|Farewell ceremony on ISS and undocking of Crew Dragon.
|Crew Dragon autonomously re-enters Earth’s atmosphere and splashes down off the coast of Florida. Astronauts return home via plane.
Researchers eager for microgravity experiments
Researchers across Europe eagerly await the scientific results generated during the Ax-3 mission’s two week stint in microgravity.
“The experiments conducted on Ax-3 will build our understanding of how different materials, organisms, and physiological processes behave in the space environment,” explained Dr. Lakshmi Krishnan, Professor of Bioengineering at Cambridge University and Principle Investigator on several Ax-3 payloads.
“Beyond advancing science itself, this research helps pave the way for longer-duration space habitation and exploration far beyond Earth orbit. Ax-3 demonstrates the immense promise of our continued expansion into space when government agencies, private companies, academia, and the public work together.”
Axiom lays groundwork for commercial space station
The Ax-3 mission serves as another stepping stone for Houston-based company Axiom Space as it works to build humanity’s next space station. Axiom has partnered with NASA on developing privately funded ISS modules that will eventually become a free-flying commercial outpost in low Earth orbit.
“Ax-3 helps prove private astronaut flights to space station are not only feasible, but routine and preferable in many ways over traditional government-controlled missions,” said Axiom Co-founder and President Dr. Kam Ghaffarian.
“The success of this international crew further boosts confidence in Axiom as we drive towards providing the world’s premiere space destination.”
The historic Ax-3 mission’s combination of research, private funding models, and public inspiration promises to usher in a new era of commercialization both in low Earth orbit and throughout the cosmos.
What’s next after Ax-3
As the Ax-3 crew begins their stay aboard the ISS, preparation work is gearing up for Axiom’s next private astronaut flight tentatively slated for later this year. Ax-4 is due to transport a crew of 4 – including America’s first African-American female ISS commander – along with more technology and research payloads.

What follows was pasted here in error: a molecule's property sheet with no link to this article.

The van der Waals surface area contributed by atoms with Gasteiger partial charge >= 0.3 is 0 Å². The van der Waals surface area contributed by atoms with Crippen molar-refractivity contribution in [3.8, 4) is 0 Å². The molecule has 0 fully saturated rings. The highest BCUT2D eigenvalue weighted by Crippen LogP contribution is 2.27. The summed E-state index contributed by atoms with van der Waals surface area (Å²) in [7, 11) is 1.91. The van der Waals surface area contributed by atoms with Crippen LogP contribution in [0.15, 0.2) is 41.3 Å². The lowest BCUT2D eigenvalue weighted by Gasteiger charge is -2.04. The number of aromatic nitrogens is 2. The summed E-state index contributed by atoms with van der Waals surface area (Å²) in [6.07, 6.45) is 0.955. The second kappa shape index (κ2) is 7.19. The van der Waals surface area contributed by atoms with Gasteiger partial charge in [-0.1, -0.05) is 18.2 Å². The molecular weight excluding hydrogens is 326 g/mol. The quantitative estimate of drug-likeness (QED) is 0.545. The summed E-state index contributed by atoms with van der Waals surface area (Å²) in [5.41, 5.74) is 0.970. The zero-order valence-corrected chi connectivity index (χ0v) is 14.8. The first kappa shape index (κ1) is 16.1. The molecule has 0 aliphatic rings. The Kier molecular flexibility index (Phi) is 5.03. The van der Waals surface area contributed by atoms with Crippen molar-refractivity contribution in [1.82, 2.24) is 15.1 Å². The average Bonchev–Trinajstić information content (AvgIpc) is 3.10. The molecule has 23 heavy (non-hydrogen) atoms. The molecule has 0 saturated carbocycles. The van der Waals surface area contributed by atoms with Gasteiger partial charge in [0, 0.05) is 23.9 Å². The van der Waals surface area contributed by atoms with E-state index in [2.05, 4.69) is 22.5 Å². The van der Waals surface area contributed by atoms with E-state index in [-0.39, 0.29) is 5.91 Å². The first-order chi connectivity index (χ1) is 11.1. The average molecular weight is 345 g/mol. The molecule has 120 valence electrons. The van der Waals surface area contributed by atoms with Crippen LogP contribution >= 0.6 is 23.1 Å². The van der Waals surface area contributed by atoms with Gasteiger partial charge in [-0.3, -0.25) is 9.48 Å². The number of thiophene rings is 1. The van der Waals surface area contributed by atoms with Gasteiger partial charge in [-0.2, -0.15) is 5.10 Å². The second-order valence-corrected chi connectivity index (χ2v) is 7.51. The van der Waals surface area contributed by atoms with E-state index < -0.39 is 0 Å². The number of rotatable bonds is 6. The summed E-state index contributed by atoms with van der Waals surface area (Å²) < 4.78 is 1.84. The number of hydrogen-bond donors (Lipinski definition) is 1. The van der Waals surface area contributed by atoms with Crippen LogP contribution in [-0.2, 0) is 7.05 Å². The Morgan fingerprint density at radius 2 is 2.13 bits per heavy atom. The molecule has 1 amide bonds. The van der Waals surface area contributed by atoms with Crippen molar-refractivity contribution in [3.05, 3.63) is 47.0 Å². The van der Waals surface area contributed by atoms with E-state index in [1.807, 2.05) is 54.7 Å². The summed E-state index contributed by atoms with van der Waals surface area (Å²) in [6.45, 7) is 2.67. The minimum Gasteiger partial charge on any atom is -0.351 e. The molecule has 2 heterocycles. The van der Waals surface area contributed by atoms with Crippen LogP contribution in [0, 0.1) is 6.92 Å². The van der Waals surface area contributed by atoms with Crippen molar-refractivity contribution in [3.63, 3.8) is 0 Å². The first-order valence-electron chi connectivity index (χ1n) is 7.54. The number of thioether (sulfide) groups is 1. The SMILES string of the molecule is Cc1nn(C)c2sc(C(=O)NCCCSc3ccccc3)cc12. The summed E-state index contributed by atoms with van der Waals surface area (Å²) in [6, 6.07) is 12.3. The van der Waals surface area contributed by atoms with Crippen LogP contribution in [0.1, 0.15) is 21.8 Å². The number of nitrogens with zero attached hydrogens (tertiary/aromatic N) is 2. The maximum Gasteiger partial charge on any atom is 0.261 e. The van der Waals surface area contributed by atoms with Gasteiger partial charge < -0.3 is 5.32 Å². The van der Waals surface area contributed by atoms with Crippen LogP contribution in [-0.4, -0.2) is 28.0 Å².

With NASA eager to stimulate commercial activity in LEO, Axiom also continues forward with development of the ISS nodes that will eventually form the Axiom Segment. Planned for launch in 2028, this commercial module will host private astronauts on a routine basis and catalyze a thriving LEO economy.
Axiom also eyes human missions deeper into space. “While we firmly establish routine operations in Earth orbit, our sights remain set on the Moon, Mars, and beyond,” Suffredini said. “Ax-3 gives people across the world an up-close look at our know-how delivering safe, reliable, and productive missions to space.”
With final preparations nearing completion, everything remains on track for Axiom Space’s Ax-3 mission to embark on its landmark flight this coming Thursday, January 19th. Fourprivate astronauts are set to launch from Florida bound for the ISS, achieving multiple first-ever milestones.
The two-week flight will advance scientific research in areas like biotechnology while setting the stage for further expansion of humanity’s presence among the stars through venues like Axiom’s planned commercial space station.
Ax-3 demonstrates that the burgeoning commercialization of low Earth orbit is no longer a distant dream but rather a very near-term reality. Private companies have proven their ability to safely send astronauts into space, enabling new avenues of research and business innovation. As the world watches this week, a new chapter in the history of space exploration is about to unfold.